Recyclers, traders and processors from around the world convened in Miami, Florida, for the Bureau of International Recycling’s annual spring event focusing on the trade of secondary commodities.
Though he described 2013 as a difficult year for the global scrap recycling industry, Björn Grufman, president of the Bureau of International Recycling (BIR), based in Brussels, said the organization welcomed more than 1,200 attendees from 63 countries to its 2014 World Recycling Convention in Miami, “a great achievement given difficult market conditions.”
The convention was 1-4 June, 2014, at the opulent Fontainebleau Hotel. The last time the BIR held its spring conference in the United States was in 2000, when BIR members and guests gathered in San Francisco. Grufman also highlighted the association’s decision to host the conference in Miami as based largely on the city’s central position with regard to Latin America.
Providing a look at how the recycling industry fared in 2013, Grufman said it was “the worst in many years.”
He explained, “The metals recycling industry witnessed reduced availability of scrap owing to lower levels of industrial activities and lower prices as a result of the overcapacity among our customers.” The outcome, he said: “an even larger overcapacity in our sector than in steel.”
During the Nonferrous Metals Session, Division President Robert Stein of U.S.-based Alter Trading, told attendees that margins for scrap processors continued to be compressed.
“Prices being paid don’t allow the merchants to replace what they sell at acceptable margins,” Stein said. He also referred to the creation of false internal prices and export restrictions as additional concerns.
Other persistent pressures on the nonferrous scrap industry—theft and fraud—were highlighted at the same meeting by the Chairman of the BIR’s International Trade Council Robert Voss, CEO of U.K.-based Voss International. Voss urged members to take advantage of access to the International Maritime Bureau’s database of information regarding fraud and other “ill-doings” which, he said, has already yielded specific benefits for his own business.
Guest presentations focused particular attention on developments in Latin America. Luis Fernando de Souza, raw materials corporate manager for Brazil’s biggest copper recycler, Paranapanema SA, remarked that domestic copper consumption has “huge space to grow.” He also identified a rising trend in Brazil’s copper scrap imports.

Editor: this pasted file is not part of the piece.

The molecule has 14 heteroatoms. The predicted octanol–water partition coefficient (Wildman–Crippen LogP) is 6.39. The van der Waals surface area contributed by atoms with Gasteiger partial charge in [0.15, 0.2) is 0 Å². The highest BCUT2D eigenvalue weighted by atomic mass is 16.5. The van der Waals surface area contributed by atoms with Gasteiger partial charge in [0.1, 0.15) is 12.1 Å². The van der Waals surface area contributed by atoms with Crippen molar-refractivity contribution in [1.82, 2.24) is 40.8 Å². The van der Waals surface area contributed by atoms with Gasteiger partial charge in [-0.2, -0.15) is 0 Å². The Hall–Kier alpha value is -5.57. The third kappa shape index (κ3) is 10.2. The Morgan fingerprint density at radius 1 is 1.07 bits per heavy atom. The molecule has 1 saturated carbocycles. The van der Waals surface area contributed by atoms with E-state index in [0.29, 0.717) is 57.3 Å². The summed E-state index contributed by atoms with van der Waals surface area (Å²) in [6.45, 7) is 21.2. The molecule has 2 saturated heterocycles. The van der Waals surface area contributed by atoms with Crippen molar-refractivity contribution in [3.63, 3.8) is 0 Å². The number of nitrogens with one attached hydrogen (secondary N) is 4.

Fellow guest speaker Alejandro Jaramillo, founder of Mexico-based service provider for the international recycling industry Glorem SC and a long-time member of the BIR Non-Ferrous Metals Division board, talked of Latin America’s “demographic bonus” of a relatively young population and of Mexico’s labor efficiency. Among the challenges, Jaramillo said, is price distortion caused by some companies integrating value-added tax (VAT) into scrap prices.
Also during the session, Stein presented a commemorative plaque to Marita Sax, the widow of former BIR Non-Ferrous Metals Division President Larry Sax, in recognition of his contribution to the world recycling organization throughout more than 30 years.
A positive note was sounded during the event’s Ferrous Division meeting, where presenters offered promising signs of improvement for that sector’s future performance.
Ferrous Division President Christian Rubach, an executive with Germany’s TSR Recycling, said although conditions were still challenging, the division had received a number of positive signs in recent weeks.
“Global apparent steel consumption is forecast to grow in 2014 compared to 2013 worldwide by 3 to 5%” Rubach said. But, he added, overcapacity in the sector will remain the biggest challenge.
Rubach said promising developments include a changing of the ranks within the European Commission and the fact that Robrecht Himpe, the incoming president of European steel association EUROFER and executive vice president at ArcelorMittal Europe, has spoken in support of free and fair trade.
WasteExpo 2014 session analyzes developments in anaerobic digestion
Understanding how to move anaerobic digestion (AD) projects forward was among the topics covered as part of WasteExpo 2014. The solid waste and recycling industry trade show, held annually each spring, took place 30 April-1 May at the Georgia World Congress Center in Atlanta in the U.S. Southeast. The event drew around 11,000 attendees.
Michelle Spruth, a project manager in the state of Illinois for Netherlands-based CB&I, shared the firm’s experience with implementing a dry AD facility at a landfill in Packington, U.K. The landfill there only had about 1.5 years of capacity left.
“Everyone wanted us to finish up landfilling and get out,” said Spruth. “Constructing a new waste treatment facility was a big [challenge for] them.”
CB&I put together a communications plan and looked at more than 200 sites before deciding to locate the AD facility at the existing landfill. Austria-based Strabag was selected as the AD technology vendor on the project.
Spruth detailed “Lessons learned” on the project, which included engaging regulators and stakeholders early; flexibility in design to accommodate local needs; and phasing of operation with other operations or surroundings.
“You have to plan for the long and short-term,” she advised.
Kyle Goehring, regional sales manager for Eisenmann Corp. at its U.S. office, shared how several large players in the private sector have waste reduction goals, some of which are aimed at food waste reduction.